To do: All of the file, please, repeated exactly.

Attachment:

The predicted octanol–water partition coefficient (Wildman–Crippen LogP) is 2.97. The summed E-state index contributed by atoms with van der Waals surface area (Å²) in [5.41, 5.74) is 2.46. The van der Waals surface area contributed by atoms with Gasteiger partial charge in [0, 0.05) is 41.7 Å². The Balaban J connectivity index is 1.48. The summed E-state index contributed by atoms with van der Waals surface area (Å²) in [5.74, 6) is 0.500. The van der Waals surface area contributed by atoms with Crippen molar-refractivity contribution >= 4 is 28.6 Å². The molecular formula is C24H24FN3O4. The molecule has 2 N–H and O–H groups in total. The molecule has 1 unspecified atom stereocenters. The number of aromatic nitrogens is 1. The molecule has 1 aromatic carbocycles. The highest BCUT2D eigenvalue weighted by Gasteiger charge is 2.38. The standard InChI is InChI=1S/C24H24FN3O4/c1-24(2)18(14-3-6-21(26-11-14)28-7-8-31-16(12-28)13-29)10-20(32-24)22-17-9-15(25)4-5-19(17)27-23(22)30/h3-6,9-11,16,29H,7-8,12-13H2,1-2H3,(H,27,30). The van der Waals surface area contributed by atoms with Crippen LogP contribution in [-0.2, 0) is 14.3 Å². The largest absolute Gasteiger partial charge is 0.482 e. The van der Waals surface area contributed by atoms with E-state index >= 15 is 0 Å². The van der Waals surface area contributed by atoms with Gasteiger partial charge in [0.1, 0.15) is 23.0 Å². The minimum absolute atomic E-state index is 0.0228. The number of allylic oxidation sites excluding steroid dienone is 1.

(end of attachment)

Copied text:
The predicted octanol–water partition coefficient (Wildman–Crippen LogP) is 2.97. The summed E-state index contributed by atoms with van der Waals surface area (Å²) in [5.41, 5.74) is 2.46. The van der Waals surface area contributed by atoms with Gasteiger partial charge in [0, 0.05) is 41.7 Å². The Balaban J connectivity index is 1.48. The summed E-state index contributed by atoms with van der Waals surface area (Å²) in [5.74, 6) is 0.500. The van der Waals surface area contributed by atoms with Crippen molar-refractivity contribution >= 4 is 28.6 Å². The molecular formula is C24H24FN3O4. The molecule has 2 N–H and O–H groups in total. The molecule has 1 unspecified atom stereocenters. The number of aromatic nitrogens is 1. The molecule has 1 aromatic carbocycles. The highest BCUT2D eigenvalue weighted by Gasteiger charge is 2.38. The standard InChI is InChI=1S/C24H24FN3O4/c1-24(2)18(14-3-6-21(26-11-14)28-7-8-31-16(12-28)13-29)10-20(32-24)22-17-9-15(25)4-5-19(17)27-23(22)30/h3-6,9-11,16,29H,7-8,12-13H2,1-2H3,(H,27,30). The van der Waals surface area contributed by atoms with Crippen LogP contribution in [-0.2, 0) is 14.3 Å². The largest absolute Gasteiger partial charge is 0.482 e. The van der Waals surface area contributed by atoms with E-state index >= 15 is 0 Å². The van der Waals surface area contributed by atoms with Gasteiger partial charge in [0.1, 0.15) is 23.0 Å². The minimum absolute atomic E-state index is 0.0228. The number of allylic oxidation sites excluding steroid dienone is 1.